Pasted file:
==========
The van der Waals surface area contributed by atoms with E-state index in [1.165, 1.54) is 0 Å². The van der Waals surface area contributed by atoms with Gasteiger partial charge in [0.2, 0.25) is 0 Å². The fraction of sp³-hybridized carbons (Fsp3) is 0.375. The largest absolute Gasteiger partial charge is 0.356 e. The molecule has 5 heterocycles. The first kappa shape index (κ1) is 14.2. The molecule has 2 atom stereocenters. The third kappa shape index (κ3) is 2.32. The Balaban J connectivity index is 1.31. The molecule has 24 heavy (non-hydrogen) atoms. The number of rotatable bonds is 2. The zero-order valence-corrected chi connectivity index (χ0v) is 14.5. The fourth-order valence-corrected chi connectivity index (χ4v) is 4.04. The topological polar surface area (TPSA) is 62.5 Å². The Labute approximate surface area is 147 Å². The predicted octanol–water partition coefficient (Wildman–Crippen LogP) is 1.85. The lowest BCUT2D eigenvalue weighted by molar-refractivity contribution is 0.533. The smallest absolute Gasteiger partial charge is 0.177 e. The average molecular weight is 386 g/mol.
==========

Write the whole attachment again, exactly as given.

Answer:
The van der Waals surface area contributed by atoms with E-state index in [1.165, 1.54) is 0 Å². The van der Waals surface area contributed by atoms with Gasteiger partial charge in [0.2, 0.25) is 0 Å². The fraction of sp³-hybridized carbons (Fsp3) is 0.375. The largest absolute Gasteiger partial charge is 0.356 e. The molecule has 5 heterocycles. The first kappa shape index (κ1) is 14.2. The molecule has 2 atom stereocenters. The third kappa shape index (κ3) is 2.32. The Balaban J connectivity index is 1.31. The molecule has 24 heavy (non-hydrogen) atoms. The number of rotatable bonds is 2. The zero-order valence-corrected chi connectivity index (χ0v) is 14.5. The fourth-order valence-corrected chi connectivity index (χ4v) is 4.04. The topological polar surface area (TPSA) is 62.5 Å². The Labute approximate surface area is 147 Å². The predicted octanol–water partition coefficient (Wildman–Crippen LogP) is 1.85. The lowest BCUT2D eigenvalue weighted by molar-refractivity contribution is 0.533. The smallest absolute Gasteiger partial charge is 0.177 e. The average molecular weight is 386 g/mol.